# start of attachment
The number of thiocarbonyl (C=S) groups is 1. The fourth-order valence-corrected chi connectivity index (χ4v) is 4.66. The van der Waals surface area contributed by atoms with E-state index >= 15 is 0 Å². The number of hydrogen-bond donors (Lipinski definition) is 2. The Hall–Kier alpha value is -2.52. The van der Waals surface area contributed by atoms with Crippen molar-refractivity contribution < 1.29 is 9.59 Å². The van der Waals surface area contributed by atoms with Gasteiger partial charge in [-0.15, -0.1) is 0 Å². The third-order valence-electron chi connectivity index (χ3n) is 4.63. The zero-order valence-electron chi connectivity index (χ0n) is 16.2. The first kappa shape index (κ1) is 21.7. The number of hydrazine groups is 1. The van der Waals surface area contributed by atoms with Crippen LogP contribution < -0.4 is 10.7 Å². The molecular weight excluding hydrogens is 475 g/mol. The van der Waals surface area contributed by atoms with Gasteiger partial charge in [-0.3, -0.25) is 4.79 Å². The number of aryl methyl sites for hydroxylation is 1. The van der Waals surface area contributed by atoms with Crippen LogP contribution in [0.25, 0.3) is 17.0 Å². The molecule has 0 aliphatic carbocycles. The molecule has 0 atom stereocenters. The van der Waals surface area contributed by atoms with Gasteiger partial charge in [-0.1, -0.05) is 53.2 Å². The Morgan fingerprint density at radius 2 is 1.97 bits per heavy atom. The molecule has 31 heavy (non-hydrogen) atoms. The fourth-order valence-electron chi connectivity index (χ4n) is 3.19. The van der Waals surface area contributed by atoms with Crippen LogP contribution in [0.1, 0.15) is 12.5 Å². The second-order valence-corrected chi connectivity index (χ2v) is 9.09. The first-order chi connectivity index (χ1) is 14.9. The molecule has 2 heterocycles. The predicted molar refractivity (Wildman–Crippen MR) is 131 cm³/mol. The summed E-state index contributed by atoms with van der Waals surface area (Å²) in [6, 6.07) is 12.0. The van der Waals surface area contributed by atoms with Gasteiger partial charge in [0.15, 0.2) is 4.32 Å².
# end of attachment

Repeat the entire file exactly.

The number of thiocarbonyl (C=S) groups is 1. The fourth-order valence-corrected chi connectivity index (χ4v) is 4.66. The van der Waals surface area contributed by atoms with E-state index >= 15 is 0 Å². The number of hydrogen-bond donors (Lipinski definition) is 2. The Hall–Kier alpha value is -2.52. The van der Waals surface area contributed by atoms with Crippen molar-refractivity contribution < 1.29 is 9.59 Å². The van der Waals surface area contributed by atoms with Gasteiger partial charge in [-0.15, -0.1) is 0 Å². The third-order valence-electron chi connectivity index (χ3n) is 4.63. The zero-order valence-electron chi connectivity index (χ0n) is 16.2. The first kappa shape index (κ1) is 21.7. The number of hydrazine groups is 1. The van der Waals surface area contributed by atoms with Crippen LogP contribution < -0.4 is 10.7 Å². The molecular weight excluding hydrogens is 475 g/mol. The van der Waals surface area contributed by atoms with Gasteiger partial charge in [-0.3, -0.25) is 4.79 Å². The number of aryl methyl sites for hydroxylation is 1. The van der Waals surface area contributed by atoms with Crippen LogP contribution in [0.25, 0.3) is 17.0 Å². The molecule has 0 aliphatic carbocycles. The molecule has 0 atom stereocenters. The van der Waals surface area contributed by atoms with Gasteiger partial charge in [-0.1, -0.05) is 53.2 Å². The Morgan fingerprint density at radius 2 is 1.97 bits per heavy atom. The molecule has 31 heavy (non-hydrogen) atoms. The fourth-order valence-electron chi connectivity index (χ4n) is 3.19. The van der Waals surface area contributed by atoms with Crippen LogP contribution in [0.1, 0.15) is 12.5 Å². The second-order valence-corrected chi connectivity index (χ2v) is 9.09. The first-order chi connectivity index (χ1) is 14.9. The molecule has 2 heterocycles. The predicted molar refractivity (Wildman–Crippen MR) is 131 cm³/mol. The summed E-state index contributed by atoms with van der Waals surface area (Å²) in [6, 6.07) is 12.0. The van der Waals surface area contributed by atoms with Gasteiger partial charge in [0.15, 0.2) is 4.32 Å².